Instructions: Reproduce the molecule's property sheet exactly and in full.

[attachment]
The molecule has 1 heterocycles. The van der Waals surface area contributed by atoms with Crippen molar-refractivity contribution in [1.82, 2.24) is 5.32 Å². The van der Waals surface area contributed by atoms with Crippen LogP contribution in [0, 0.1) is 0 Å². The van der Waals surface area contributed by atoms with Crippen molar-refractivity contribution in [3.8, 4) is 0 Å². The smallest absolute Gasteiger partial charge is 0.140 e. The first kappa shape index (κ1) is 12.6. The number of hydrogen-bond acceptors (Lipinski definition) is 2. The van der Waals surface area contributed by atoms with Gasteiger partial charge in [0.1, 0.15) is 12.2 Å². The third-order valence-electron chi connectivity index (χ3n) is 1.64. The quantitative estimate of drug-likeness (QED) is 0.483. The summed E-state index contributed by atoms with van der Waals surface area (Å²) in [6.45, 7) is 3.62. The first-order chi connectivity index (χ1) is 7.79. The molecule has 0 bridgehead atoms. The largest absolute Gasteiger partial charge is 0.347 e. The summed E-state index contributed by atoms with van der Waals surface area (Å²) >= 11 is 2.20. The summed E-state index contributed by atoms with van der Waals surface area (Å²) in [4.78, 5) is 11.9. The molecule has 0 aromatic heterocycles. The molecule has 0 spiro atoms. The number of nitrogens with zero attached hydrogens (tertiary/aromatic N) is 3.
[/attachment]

The molecule has 1 heterocycles. The van der Waals surface area contributed by atoms with Crippen molar-refractivity contribution in [1.82, 2.24) is 5.32 Å². The van der Waals surface area contributed by atoms with Crippen LogP contribution in [0, 0.1) is 0 Å². The van der Waals surface area contributed by atoms with Crippen molar-refractivity contribution in [3.8, 4) is 0 Å². The smallest absolute Gasteiger partial charge is 0.140 e. The first kappa shape index (κ1) is 12.6. The number of hydrogen-bond acceptors (Lipinski definition) is 2. The van der Waals surface area contributed by atoms with Gasteiger partial charge in [0.1, 0.15) is 12.2 Å². The third-order valence-electron chi connectivity index (χ3n) is 1.64. The quantitative estimate of drug-likeness (QED) is 0.483. The summed E-state index contributed by atoms with van der Waals surface area (Å²) in [6.45, 7) is 3.62. The first-order chi connectivity index (χ1) is 7.79. The molecule has 0 bridgehead atoms. The largest absolute Gasteiger partial charge is 0.347 e. The summed E-state index contributed by atoms with van der Waals surface area (Å²) >= 11 is 2.20. The summed E-state index contributed by atoms with van der Waals surface area (Å²) in [4.78, 5) is 11.9. The molecule has 0 aromatic heterocycles. The molecule has 0 spiro atoms. The number of nitrogens with zero attached hydrogens (tertiary/aromatic N) is 3.